In every sales organization there are leaders and there are managers, however, the key differences between the two and when to apply leadership or management skills (or both) is often misunderstood. In the current environment, it is more important than ever to find the right balance between leading and managing your sales team. Many organizations are struggling to find this balance which is why we decided to revisit a panel discussion we had at an Atlanta Sales Leadership Community. During the meeting we got valuable insight from sales executives from BetterCloud, Ricoh Americas, and TransUnion on the topic of ‘Leading vs. Managing’ and what every sales leader should know.


Managing a team is different than leading one

At the foundation of distinction between leading and managing lies the notion that leadership is creating the vision, and management is setting goals and objectives that keep the vision on track. Marty Fagan, (SVP, TransUnion), stated that “management is the bread and butter you have to do; the day-to-day things”. Managing can include tasks such as assigning work and counting the value of that work from your sales team, along with following a cadence that drives performance from the team. 

A leader is not working to promote machine-like processes. A leader doesn’t count value for a sales team; a leader creates value. This value is created by understanding the individuals on your sales team and developing nonsystematic ways to connect them to the mission organically.


Leading a team is key to building buy in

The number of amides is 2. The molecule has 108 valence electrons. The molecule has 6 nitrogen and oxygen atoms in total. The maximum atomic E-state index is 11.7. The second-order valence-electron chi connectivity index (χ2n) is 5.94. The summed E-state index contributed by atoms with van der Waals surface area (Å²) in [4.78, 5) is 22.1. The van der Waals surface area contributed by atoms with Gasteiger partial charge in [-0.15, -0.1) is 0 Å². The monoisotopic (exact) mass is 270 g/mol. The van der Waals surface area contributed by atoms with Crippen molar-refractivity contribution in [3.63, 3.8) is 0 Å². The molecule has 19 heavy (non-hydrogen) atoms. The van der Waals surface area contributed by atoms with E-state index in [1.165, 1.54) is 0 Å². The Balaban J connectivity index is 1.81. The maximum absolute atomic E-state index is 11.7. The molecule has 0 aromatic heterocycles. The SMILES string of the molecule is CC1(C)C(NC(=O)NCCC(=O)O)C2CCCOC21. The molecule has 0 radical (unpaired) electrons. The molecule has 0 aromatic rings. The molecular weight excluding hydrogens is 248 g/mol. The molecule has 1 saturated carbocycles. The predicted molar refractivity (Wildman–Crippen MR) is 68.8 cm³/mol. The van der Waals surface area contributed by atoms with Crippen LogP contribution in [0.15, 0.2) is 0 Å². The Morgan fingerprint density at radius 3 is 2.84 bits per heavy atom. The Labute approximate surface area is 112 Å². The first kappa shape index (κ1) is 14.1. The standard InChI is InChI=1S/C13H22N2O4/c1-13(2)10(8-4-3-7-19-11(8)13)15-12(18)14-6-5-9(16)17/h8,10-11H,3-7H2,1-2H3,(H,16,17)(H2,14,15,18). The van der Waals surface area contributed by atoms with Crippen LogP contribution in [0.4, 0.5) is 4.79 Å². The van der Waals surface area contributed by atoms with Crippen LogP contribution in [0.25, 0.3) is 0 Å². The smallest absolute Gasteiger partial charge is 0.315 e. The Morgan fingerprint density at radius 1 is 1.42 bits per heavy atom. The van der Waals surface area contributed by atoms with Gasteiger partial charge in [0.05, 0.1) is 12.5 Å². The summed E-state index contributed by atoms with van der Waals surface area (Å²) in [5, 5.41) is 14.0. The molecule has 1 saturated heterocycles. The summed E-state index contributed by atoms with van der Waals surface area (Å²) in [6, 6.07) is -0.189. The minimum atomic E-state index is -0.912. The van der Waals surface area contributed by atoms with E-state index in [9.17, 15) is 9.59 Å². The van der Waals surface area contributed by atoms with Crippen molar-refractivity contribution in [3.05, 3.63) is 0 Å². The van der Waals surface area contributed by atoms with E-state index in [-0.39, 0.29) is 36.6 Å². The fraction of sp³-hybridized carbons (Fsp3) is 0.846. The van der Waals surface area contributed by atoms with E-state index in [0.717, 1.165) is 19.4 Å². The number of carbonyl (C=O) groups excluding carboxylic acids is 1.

Leaders have followers; and followers are necessary in building the buy in and supporting the mission. Dean Nolley, (VP, Ricoh Americas), stated at the Atlanta Sales Leadership Community panel that, “in order for a company’s team to buy in- they have to be sold on the vision and see where they fit within it.” Good leaders over communicate the vision and the role each team member plays in fulfilling that vision. This makes success a personal matter and promotes commitment within the team. As a leader, it is your responsibility to get everyone that can impact the success of your team excited and on board with the vision.



Getting out of balance is a part of the process

Sometimes the scale tips and there is an unbalance between leading and managing. This out of balance can often happen when the business is under stress or after an acquisition. During this time, the scale may lean more towards managing over leading. Sales leaders may lose sight of the vision and go into a nose-to-the-ground management mode, but Marty Fagan advises, “keep balance in focus or you’ll just be a manager”. Even in times of stress you can’t get sucked in to the day-to-day. Other situations may tip the scale and lean to leading over managing. Over a period of time you will lead, manage, lead, and manage, but this is what creates the balance according to Dean Nolley. With time you will learn how to tap in and out of each skill to maintain balance. Trust the process.


Focus on the end result

Dean Nolley emphasizes the need to “focus on the end result and not get caught up in the cadence that you built for your managers to follow”. Each one of your managers is going to put their individuality into how they drive the business, so be careful not to discourage them for this kind of entrepreneurship. Flexibility is important, drives innovation, and shows your team that you trust them. Learn from the inevitable mistakes, make the necessary adjustments, and get the team back on track. As a leader, it is essential to celebrate the wins and learn from the losses. Chris Jones, (CRO, BetterCloud), believes that leadership is getting satisfaction from the success of the people on your team and not being concerned about being the superstar, but creating the superstars. Leaders lead by example and by enabling their team to do their jobs.


If your sales organization is having difficulty in aligning your sales team with your company’s vision, is interested in skill training or sales enablement, contact us to learn how we can help your team reach new levels of growth.